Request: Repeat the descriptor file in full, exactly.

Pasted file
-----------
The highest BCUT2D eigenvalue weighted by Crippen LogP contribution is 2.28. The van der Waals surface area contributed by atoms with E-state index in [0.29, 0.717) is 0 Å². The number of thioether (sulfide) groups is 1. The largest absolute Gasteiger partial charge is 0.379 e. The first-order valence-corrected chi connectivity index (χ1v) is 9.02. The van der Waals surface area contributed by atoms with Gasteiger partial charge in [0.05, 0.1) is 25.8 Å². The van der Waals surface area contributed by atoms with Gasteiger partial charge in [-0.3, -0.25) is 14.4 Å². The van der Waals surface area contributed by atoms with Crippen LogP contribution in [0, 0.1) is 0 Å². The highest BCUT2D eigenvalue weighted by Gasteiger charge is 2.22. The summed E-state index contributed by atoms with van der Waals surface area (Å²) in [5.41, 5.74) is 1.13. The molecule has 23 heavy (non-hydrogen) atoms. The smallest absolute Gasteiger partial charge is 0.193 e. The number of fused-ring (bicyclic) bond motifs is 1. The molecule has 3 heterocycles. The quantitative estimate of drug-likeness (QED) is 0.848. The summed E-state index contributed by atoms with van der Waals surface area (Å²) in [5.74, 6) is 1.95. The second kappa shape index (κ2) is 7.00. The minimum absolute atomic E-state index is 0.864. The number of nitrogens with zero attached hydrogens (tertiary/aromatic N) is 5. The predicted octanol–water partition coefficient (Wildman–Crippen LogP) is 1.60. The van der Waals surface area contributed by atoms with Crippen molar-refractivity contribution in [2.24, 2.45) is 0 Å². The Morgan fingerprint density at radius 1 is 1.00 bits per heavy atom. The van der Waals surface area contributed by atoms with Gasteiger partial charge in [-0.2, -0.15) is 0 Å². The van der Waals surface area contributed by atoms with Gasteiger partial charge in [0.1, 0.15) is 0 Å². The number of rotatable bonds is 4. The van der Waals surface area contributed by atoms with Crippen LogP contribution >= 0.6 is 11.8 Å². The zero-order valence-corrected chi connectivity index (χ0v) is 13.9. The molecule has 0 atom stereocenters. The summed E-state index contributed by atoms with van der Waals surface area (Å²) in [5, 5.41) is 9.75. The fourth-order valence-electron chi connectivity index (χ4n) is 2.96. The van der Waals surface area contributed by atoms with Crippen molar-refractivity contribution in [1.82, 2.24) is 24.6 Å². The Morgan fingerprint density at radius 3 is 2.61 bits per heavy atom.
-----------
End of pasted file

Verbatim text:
The highest BCUT2D eigenvalue weighted by Crippen LogP contribution is 2.28. The van der Waals surface area contributed by atoms with E-state index in [0.29, 0.717) is 0 Å². The number of thioether (sulfide) groups is 1. The largest absolute Gasteiger partial charge is 0.379 e. The first-order valence-corrected chi connectivity index (χ1v) is 9.02. The van der Waals surface area contributed by atoms with Gasteiger partial charge in [0.05, 0.1) is 25.8 Å². The van der Waals surface area contributed by atoms with Gasteiger partial charge in [-0.3, -0.25) is 14.4 Å². The van der Waals surface area contributed by atoms with Crippen LogP contribution in [0, 0.1) is 0 Å². The highest BCUT2D eigenvalue weighted by Gasteiger charge is 2.22. The summed E-state index contributed by atoms with van der Waals surface area (Å²) in [5.41, 5.74) is 1.13. The molecule has 23 heavy (non-hydrogen) atoms. The smallest absolute Gasteiger partial charge is 0.193 e. The number of fused-ring (bicyclic) bond motifs is 1. The molecule has 3 heterocycles. The quantitative estimate of drug-likeness (QED) is 0.848. The summed E-state index contributed by atoms with van der Waals surface area (Å²) in [5.74, 6) is 1.95. The second kappa shape index (κ2) is 7.00. The minimum absolute atomic E-state index is 0.864. The number of nitrogens with zero attached hydrogens (tertiary/aromatic N) is 5. The predicted octanol–water partition coefficient (Wildman–Crippen LogP) is 1.60. The van der Waals surface area contributed by atoms with Crippen molar-refractivity contribution in [2.24, 2.45) is 0 Å². The Morgan fingerprint density at radius 1 is 1.00 bits per heavy atom. The van der Waals surface area contributed by atoms with Gasteiger partial charge in [-0.2, -0.15) is 0 Å². The van der Waals surface area contributed by atoms with Gasteiger partial charge in [0.1, 0.15) is 0 Å². The number of rotatable bonds is 4. The van der Waals surface area contributed by atoms with Crippen LogP contribution >= 0.6 is 11.8 Å². The zero-order valence-corrected chi connectivity index (χ0v) is 13.9. The molecule has 0 atom stereocenters. The summed E-state index contributed by atoms with van der Waals surface area (Å²) in [5, 5.41) is 9.75. The fourth-order valence-electron chi connectivity index (χ4n) is 2.96. The van der Waals surface area contributed by atoms with Crippen molar-refractivity contribution in [1.82, 2.24) is 24.6 Å². The Morgan fingerprint density at radius 3 is 2.61 bits per heavy atom.